Some programs focus on military caregivers
November 7, 2009
STUTTGART, Germany — While the military has developed numerous programs to help servicemembers and their families deal with deployment-related stress, it has only recently launched efforts to help those who provide that support.
Thursday’s shooting at Fort Hood, Texas, allegedly committed by an Army psychiatrist, has thrown a harsh spotlight on what can go wrong when a person responsible for helping others is himself troubled.
Chaplains, family readiness group leaders and counselors all may suffer under the constant strain of trying to help others, and often are deeply affected by what they experience as caregivers.
In 2007, officials at U.S. European Command started hearing from some members of its caregiver community, and the news wasn’t good.
"Caregivers told us they’re burned out. They’re stressed," said Wayne Boswell, EUCOM’s quality-of-life chief. "It’s the first time I can remember where caregivers said, ‘I need help.’ That set off alarm bells for us."
In response, the command formed a program aimed at combating "compassion fatigue." Developed in partnership with European Regional Medical Command, EUCOM has established "Provider Outreach While Enhancing Readiness/Resiliency," which was launched last summer with a series of training seminars.
It’s all part of a growing recognition that the stress associated with the wars in Iraq and Afghanistan not only affects troops and their families, but also the people who counsel and advise them.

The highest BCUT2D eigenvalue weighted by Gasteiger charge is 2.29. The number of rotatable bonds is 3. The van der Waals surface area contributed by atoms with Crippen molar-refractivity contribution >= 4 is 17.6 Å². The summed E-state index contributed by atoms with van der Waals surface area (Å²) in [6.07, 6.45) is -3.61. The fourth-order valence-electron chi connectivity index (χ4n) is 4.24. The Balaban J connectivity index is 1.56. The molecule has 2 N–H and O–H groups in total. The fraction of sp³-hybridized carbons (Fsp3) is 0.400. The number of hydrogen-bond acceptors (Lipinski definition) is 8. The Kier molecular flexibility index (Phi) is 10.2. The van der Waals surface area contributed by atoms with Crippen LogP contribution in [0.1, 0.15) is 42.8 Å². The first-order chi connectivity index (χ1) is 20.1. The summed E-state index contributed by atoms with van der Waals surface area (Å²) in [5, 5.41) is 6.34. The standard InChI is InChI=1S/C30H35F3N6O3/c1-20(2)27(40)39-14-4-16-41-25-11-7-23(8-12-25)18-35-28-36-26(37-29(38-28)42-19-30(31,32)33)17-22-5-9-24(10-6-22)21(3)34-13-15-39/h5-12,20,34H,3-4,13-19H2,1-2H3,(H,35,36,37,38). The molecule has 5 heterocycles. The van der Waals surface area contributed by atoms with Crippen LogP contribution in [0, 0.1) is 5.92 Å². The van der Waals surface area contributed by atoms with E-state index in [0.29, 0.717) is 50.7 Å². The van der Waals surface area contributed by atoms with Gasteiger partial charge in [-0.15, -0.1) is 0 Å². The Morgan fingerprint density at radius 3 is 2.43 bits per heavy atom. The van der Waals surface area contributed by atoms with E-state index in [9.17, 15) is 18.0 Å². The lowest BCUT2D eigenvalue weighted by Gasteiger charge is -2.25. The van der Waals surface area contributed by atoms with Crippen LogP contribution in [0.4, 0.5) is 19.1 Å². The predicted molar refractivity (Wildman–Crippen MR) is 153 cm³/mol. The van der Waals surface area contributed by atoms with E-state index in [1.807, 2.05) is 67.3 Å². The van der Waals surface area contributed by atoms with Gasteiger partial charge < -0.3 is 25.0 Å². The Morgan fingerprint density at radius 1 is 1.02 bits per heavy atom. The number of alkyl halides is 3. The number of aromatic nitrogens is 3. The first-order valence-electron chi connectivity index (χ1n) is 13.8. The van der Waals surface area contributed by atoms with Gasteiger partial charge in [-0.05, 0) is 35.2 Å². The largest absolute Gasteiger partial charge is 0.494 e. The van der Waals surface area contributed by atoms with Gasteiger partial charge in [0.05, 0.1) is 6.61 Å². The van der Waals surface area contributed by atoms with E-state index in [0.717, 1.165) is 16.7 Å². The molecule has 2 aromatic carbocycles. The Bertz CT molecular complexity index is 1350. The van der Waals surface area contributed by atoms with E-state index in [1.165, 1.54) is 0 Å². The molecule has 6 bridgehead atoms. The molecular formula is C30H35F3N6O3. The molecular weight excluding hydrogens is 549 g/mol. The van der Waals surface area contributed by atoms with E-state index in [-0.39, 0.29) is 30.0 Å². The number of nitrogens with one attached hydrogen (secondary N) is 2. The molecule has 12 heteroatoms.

Though only in its infancy, the EUCOM program is starting to generate attention in other commands. By providing more support for caregivers, support workers will be in a better position to do their jobs and bolster troop readiness, Boswell said.
Indeed, such programs could gain even more traction as the military attempts to piece together what prompted Army psychiatrist Maj. Nidal Malik Hasan to allegedly turn his gun on the very community he was responsible for helping. Thirteen people were killed in the Fort Hood shooting.
Within the military medical community in Europe, resiliency training has been in place for some time, according to the European Regional Medical Command. However, in the past nine months, programs aimed at boosting burnout awareness have been expanded to include more in-depth training and follow-up appraisals, said David Douglas, manager of ERMC’s provider resiliency program.
These types of resiliency programs are important in high-stress environments such as Landstuhl Regional Medical Center, said Dr. Daphne Brown, chief of behavioral health at LRMC.
When a patient doesn’t recover, "We feel like we’ve failed personally," Brown said. "A lot of our staff get very attached to the patients they care for."
The new EUCOM program, meanwhile, could help some chaplains and other counselors at LRMC, who give support to front line medical providers, he said.
So far, 94 trainers have been instructed to teach the program in their respective communities across Europe in the coming months. By the end of 2010, some 5,000 caregivers will have received the one-day course, according to EUCOM.
FRG leaders, casualty notification volunteers and rear detachment leaders are other support personnel who could benefit from the program, she said.
At the U.S. Army Garrison in Grafenwöhr, some FRG leaders recently received the training.
"What they’re learning is how to take care of themselves so they don’t get to burnout status," said Nicole Heller, a mobility and deployment specialist at Army Community Services in Grafenwöhr.